Officials in at least 15 states and territories are preparing to use Guard soldiers and airmen to distribute the first COVID-19 vaccines. Others are expected to follow suit.
Tens of thousands of Guardsmen have been involved in pandemic-related efforts, to include sanitizing facilities, distributing food and testing for the virus. And it appears thousands more could help distribute long-awaited vaccines.
In Ohio, Guardsmen are holding daily drills for vaccine distribution. Officials will have limited time to handle the vaccine developed by Pfizer, given the requirements to keep it in ultracold storage. The Pfizer vaccine is one of two expected to be ready for public use in the coming weeks. The other is developed by Moderna.
Officials said they will have just two minutes to unpack and repack the vaccine to be distributed across the state.
“Practice is a lot, just build that muscle memory and make people comfortable with the process,” an Ohio Guard official said.
Distribution efforts in some states will be led by the Guard. That includes West Virginia, which has assigned its adjutant general, Maj. Gen. James Hoyer, to oversee the effort.
“I want folks to understand that the Pfizer vaccine, it’s great that we will be getting it, but we need to understand that it is a complicated vaccine to distribute,” Hoyer said last week. “It has environmental issues related to temperature, the doses have to be broken down once they come to the state of West Virginia, so a lot of work will need to be done to meet our objectives.”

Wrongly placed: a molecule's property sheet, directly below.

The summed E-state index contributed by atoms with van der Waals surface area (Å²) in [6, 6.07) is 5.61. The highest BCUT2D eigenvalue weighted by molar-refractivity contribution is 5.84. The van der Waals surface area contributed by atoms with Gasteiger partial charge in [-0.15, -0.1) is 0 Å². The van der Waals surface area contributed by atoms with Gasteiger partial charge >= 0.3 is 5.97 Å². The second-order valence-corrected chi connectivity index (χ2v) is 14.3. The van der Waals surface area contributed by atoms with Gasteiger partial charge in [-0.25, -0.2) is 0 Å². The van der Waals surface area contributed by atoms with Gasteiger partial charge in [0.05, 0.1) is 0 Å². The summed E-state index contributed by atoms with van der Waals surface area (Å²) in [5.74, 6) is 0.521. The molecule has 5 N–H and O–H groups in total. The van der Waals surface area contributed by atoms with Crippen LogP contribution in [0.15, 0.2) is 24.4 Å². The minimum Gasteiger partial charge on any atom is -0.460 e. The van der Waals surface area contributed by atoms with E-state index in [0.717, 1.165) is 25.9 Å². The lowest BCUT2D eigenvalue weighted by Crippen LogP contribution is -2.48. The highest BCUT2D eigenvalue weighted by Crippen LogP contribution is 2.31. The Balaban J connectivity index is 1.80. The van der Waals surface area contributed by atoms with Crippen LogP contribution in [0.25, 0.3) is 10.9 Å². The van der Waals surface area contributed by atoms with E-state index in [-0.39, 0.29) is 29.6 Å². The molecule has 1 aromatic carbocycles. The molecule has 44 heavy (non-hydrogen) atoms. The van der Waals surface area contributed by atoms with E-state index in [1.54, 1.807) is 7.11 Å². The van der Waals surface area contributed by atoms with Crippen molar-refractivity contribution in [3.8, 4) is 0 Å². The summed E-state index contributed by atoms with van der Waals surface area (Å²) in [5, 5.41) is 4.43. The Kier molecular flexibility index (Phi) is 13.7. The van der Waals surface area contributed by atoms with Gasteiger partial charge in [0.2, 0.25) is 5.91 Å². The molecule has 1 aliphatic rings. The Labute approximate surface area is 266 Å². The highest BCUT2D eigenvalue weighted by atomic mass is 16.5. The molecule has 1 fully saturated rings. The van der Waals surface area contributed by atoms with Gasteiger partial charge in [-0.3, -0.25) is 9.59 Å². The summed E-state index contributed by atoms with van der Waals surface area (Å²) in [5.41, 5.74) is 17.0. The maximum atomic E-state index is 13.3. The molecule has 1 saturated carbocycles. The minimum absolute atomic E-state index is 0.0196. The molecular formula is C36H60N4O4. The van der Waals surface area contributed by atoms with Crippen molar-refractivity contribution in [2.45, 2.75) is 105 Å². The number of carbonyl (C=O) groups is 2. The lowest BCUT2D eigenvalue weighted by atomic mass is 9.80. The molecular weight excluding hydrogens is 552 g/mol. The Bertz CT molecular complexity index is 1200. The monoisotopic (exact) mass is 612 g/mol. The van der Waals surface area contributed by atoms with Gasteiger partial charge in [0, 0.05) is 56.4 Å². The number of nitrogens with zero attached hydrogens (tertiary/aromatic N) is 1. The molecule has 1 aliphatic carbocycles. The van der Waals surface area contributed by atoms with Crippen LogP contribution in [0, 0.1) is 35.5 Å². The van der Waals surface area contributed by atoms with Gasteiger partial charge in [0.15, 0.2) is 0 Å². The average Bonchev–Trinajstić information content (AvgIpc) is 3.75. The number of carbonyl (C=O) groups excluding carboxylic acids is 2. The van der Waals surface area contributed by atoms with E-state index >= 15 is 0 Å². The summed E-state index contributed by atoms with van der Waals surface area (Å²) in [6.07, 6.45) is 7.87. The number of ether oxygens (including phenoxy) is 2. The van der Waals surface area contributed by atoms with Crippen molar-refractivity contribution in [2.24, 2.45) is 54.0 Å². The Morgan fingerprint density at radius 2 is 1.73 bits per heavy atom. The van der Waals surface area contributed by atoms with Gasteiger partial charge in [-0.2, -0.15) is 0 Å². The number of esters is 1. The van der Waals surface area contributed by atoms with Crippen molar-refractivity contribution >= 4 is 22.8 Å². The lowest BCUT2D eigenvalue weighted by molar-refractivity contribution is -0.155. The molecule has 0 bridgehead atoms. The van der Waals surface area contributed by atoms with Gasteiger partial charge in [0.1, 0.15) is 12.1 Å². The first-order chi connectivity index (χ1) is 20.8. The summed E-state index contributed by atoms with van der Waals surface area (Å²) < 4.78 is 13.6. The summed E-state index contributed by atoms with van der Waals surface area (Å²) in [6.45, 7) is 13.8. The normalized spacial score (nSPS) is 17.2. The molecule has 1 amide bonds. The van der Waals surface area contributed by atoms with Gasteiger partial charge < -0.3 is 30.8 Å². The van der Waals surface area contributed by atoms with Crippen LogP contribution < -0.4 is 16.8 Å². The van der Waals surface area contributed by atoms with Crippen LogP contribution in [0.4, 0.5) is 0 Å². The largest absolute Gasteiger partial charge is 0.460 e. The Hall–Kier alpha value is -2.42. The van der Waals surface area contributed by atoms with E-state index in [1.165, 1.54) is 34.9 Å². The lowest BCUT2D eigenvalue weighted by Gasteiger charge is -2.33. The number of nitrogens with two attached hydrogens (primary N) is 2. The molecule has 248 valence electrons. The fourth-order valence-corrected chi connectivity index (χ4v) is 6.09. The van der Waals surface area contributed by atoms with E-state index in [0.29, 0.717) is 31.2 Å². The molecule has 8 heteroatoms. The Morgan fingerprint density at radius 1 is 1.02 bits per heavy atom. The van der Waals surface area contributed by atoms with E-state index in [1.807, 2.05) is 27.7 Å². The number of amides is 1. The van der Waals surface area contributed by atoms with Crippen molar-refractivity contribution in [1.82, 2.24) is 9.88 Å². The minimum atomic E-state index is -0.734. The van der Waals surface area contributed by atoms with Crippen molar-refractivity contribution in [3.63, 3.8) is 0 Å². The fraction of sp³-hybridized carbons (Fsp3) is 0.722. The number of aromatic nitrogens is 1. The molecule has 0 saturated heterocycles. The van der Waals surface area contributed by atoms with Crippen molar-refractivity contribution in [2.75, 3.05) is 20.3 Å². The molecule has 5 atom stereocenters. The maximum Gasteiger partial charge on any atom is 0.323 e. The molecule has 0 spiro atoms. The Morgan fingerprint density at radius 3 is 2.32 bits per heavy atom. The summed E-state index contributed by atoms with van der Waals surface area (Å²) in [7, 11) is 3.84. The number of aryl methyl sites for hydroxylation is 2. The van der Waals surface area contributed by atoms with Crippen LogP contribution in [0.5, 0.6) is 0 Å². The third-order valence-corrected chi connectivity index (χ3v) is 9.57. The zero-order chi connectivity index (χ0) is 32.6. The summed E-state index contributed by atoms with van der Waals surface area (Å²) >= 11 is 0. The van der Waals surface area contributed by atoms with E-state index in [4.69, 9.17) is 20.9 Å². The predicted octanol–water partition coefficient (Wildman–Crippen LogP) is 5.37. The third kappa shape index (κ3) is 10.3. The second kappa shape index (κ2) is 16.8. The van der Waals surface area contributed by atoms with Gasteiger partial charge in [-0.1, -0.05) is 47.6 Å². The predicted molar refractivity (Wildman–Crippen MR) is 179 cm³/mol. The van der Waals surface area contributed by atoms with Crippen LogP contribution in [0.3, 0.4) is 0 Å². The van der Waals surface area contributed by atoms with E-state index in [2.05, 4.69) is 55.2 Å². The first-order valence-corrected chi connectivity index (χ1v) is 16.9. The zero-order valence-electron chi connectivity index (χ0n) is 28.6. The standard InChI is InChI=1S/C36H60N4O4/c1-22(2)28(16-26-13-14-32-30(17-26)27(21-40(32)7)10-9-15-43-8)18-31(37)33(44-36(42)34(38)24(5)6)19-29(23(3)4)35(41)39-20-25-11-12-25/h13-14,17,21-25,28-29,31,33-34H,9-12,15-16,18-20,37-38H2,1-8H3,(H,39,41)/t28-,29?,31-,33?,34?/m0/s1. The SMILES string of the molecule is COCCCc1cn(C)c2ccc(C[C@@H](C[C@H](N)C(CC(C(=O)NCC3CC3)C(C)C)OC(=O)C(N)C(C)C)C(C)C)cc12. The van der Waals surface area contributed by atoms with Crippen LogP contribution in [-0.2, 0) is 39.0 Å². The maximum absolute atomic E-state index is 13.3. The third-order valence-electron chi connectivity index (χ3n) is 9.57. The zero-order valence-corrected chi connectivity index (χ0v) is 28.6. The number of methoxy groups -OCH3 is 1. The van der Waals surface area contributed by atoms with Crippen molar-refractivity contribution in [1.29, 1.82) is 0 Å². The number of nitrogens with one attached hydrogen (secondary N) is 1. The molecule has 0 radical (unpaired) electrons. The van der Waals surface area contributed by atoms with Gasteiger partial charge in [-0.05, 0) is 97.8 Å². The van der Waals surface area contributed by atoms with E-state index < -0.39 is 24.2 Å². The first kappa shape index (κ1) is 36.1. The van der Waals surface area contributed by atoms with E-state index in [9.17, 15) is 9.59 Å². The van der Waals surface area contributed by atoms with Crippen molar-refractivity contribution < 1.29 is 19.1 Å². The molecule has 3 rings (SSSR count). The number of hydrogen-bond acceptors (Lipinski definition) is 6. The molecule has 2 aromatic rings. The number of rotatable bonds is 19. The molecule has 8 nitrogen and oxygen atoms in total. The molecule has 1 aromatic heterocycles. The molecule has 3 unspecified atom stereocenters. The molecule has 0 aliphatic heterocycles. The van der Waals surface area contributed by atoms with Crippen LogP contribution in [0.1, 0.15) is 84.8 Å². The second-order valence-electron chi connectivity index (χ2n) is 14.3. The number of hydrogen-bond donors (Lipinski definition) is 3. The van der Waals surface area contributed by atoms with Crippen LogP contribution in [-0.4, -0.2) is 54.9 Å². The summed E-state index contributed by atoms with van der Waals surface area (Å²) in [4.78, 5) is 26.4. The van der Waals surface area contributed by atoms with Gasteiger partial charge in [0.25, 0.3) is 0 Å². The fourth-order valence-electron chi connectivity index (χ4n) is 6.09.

Some states expect to receive the first shipments of the vaccine as early as this week.
The planning comes as positive cases across the nation continue to rise amid all-time peaks for COVID-19. In some parts of the nation, hospitals are warning that they are reaching capacity.
Distribution efforts will vary by state. Requests for help from the Guard could come from state health officials or the Defense Department, which is heading Operation Warp Speed to help develop and distribute the coronavirus vaccines.
The Guard could provide helicopters, trucks and other equipment to move vaccines across states and soldiers or airmen to help plan the distribution efforts.
Meanwhile, many states will continue to use Guardsmen to help test for the virus.
In many states, the COVID-19 deployments have become the longest sustained domestic deployments in their histories.